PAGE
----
Tuesday, June 26, 2012

Economy: The Stealth Stimulus Program

Doom & glooms rules. The media are focusing on negative news and the stock markets have been under pressure for weeks. But the extremely pessimistic sentiment has a positive flip side: It keeps  commodity speculation at bay.

Bloomberg reports that "speculators increased bets on a rally in commodities for a second consecutive week, just as prices tumbled into a bear market" (bloomberg). A bear market is defined as a situation where market prices are at least 20% below their latest peak.

Bloomberg writes further "hedge funds and other money managers raised net-long positions across 18 U.S. futures and options by 7% to 628,560 contracts in the week ended June 19". For years a lot of hedge funds and specialized commodity funds are betting on climbing commodity prices and are buying futures and options on oil, wheat, corn and other commodities which are traded on the financial markets like stocks. In 2008 the massive purchases by financial institutions caused a commodity  price explosion, for instance oil jumped to $ 147, which worsened the recession then. The falling commodity prices now signal that commodity speculation is less aggressive today, a response to the risk aversion of the markets.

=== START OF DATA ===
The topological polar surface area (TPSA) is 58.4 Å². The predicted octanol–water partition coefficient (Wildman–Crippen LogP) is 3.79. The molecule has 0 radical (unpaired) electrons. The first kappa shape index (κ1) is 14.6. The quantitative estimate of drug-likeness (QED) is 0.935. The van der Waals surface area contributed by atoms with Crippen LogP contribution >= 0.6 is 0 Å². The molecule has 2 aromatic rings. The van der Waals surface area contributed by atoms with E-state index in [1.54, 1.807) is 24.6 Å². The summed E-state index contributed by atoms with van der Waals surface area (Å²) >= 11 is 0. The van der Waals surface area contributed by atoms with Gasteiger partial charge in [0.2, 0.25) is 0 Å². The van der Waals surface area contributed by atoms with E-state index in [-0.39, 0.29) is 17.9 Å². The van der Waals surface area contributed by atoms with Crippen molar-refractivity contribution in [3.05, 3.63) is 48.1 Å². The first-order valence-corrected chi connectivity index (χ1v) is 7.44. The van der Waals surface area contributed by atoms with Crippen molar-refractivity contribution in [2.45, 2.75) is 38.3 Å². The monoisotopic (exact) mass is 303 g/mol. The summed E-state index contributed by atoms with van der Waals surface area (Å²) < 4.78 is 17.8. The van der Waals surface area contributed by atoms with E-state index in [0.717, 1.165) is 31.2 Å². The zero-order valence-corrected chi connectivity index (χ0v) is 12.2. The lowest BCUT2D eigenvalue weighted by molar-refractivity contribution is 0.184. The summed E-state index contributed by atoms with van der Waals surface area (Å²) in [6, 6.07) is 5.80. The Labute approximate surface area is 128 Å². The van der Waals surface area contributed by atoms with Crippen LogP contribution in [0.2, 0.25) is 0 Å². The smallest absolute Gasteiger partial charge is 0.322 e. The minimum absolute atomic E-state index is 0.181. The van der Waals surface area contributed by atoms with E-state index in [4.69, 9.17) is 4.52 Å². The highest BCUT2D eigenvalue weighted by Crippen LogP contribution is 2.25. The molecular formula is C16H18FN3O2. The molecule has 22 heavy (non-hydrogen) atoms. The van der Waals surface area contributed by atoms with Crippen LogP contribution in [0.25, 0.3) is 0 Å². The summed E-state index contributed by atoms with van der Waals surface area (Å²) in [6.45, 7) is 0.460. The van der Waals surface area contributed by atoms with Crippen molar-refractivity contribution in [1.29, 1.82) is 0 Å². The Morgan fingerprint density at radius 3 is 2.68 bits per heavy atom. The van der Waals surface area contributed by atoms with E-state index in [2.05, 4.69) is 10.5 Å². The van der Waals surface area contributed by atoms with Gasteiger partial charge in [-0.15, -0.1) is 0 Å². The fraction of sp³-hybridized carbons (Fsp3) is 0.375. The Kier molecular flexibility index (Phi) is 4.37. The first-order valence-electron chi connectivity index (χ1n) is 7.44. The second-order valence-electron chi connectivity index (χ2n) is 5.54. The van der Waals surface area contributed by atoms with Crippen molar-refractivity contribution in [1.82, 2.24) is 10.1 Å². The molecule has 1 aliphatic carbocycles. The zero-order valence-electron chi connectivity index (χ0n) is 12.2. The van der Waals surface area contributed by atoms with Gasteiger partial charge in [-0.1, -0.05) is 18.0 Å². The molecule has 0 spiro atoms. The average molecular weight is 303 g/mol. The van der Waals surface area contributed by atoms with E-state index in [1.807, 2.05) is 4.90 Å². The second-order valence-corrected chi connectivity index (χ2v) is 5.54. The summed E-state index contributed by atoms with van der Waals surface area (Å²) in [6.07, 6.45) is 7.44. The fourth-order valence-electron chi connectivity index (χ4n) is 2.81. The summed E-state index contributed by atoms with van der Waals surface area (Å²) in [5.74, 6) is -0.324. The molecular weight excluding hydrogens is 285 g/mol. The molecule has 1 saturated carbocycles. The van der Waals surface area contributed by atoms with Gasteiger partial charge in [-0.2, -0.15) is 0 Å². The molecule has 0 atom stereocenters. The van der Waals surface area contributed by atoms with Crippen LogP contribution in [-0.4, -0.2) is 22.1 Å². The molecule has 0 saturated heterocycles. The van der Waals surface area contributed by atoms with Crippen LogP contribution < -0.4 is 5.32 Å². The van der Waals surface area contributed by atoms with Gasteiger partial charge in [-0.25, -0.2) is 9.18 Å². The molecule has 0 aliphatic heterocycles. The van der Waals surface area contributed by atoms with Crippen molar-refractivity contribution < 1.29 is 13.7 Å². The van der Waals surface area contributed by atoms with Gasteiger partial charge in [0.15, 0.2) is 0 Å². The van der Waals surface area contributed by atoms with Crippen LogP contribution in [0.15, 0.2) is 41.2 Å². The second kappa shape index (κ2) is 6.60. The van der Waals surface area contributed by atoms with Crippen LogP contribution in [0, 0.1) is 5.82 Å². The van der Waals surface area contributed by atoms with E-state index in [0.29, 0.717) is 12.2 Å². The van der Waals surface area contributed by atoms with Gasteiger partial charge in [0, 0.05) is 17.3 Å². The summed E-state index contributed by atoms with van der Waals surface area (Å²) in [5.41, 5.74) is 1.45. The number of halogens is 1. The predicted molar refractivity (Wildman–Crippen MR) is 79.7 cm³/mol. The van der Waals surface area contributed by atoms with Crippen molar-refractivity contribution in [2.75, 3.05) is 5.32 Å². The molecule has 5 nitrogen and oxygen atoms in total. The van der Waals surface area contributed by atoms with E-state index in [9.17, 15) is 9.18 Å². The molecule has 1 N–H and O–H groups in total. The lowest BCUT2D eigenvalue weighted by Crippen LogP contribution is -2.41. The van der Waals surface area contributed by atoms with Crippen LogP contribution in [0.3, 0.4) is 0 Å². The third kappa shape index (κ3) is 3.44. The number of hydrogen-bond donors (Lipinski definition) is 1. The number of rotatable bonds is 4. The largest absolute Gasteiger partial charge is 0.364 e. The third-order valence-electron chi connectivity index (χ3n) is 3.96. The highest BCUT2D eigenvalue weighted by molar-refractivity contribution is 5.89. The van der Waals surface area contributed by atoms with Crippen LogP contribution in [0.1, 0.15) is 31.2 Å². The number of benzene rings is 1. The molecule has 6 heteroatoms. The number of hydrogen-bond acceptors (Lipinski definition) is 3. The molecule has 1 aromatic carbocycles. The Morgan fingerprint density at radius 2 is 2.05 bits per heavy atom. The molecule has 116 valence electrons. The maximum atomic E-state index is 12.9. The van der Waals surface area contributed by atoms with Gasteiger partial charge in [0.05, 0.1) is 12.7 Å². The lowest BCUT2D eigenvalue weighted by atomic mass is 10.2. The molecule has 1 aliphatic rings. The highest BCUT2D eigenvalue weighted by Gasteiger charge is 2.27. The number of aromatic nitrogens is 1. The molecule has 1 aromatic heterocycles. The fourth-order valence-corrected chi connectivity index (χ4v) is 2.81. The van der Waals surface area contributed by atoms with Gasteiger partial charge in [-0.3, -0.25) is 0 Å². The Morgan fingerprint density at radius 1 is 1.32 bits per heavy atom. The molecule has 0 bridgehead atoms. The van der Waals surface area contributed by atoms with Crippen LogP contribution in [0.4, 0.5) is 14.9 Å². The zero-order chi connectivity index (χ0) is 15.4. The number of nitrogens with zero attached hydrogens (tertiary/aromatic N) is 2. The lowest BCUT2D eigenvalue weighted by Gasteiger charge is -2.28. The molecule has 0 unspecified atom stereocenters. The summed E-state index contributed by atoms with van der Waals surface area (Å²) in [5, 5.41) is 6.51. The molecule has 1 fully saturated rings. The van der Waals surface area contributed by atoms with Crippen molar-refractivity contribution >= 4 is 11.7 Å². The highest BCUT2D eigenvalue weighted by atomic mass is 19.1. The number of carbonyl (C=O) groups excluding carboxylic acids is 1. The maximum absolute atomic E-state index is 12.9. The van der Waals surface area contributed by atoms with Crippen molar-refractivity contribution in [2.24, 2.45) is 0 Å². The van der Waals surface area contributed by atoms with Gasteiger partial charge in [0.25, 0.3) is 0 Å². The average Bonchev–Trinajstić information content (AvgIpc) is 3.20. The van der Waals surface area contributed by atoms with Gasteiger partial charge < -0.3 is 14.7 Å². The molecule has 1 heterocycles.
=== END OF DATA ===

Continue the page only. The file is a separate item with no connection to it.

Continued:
Now commodity prices work inversely to 2008 and to the first half of 2011. The recent commodity price reduction of at least 20% (for instance the global oil future Brent dropped from $126 to around $90) is now a stealth stimulus program for the global economy. Falling commodity prices (bespokeinvest.com) have the same effect like a tax cut because consumers have more money in their wallets which they can spend for other goods and the companies have less costs and therefore higher profits. I reckon that the commodity bear market should help to rekindle the sluggish global economy and stimulate the stock markets.

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